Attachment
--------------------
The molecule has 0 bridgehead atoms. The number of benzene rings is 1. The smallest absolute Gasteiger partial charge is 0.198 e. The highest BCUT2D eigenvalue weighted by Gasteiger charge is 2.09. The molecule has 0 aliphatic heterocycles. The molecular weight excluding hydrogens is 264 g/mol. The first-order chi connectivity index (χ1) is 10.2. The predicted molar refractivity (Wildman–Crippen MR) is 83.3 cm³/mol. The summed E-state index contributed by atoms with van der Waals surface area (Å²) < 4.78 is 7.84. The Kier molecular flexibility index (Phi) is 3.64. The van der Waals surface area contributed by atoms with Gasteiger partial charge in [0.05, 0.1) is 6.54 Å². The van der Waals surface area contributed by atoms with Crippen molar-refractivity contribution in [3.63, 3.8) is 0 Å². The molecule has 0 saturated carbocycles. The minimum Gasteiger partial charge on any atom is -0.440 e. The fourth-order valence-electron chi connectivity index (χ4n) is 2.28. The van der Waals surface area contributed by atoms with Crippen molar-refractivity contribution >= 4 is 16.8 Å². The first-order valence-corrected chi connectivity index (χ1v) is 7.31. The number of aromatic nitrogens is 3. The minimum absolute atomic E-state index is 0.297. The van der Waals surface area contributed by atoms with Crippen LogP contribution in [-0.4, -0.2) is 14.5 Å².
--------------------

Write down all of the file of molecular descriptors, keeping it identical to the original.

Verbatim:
The molecule has 0 bridgehead atoms. The number of benzene rings is 1. The smallest absolute Gasteiger partial charge is 0.198 e. The highest BCUT2D eigenvalue weighted by Gasteiger charge is 2.09. The molecule has 0 aliphatic heterocycles. The molecular weight excluding hydrogens is 264 g/mol. The first-order chi connectivity index (χ1) is 10.2. The predicted molar refractivity (Wildman–Crippen MR) is 83.3 cm³/mol. The summed E-state index contributed by atoms with van der Waals surface area (Å²) < 4.78 is 7.84. The Kier molecular flexibility index (Phi) is 3.64. The van der Waals surface area contributed by atoms with Gasteiger partial charge in [0.05, 0.1) is 6.54 Å². The van der Waals surface area contributed by atoms with Crippen molar-refractivity contribution in [3.63, 3.8) is 0 Å². The molecule has 0 saturated carbocycles. The minimum Gasteiger partial charge on any atom is -0.440 e. The fourth-order valence-electron chi connectivity index (χ4n) is 2.28. The van der Waals surface area contributed by atoms with Crippen molar-refractivity contribution >= 4 is 16.8 Å². The first-order valence-corrected chi connectivity index (χ1v) is 7.31. The number of aromatic nitrogens is 3. The minimum absolute atomic E-state index is 0.297. The van der Waals surface area contributed by atoms with Crippen LogP contribution in [-0.4, -0.2) is 14.5 Å².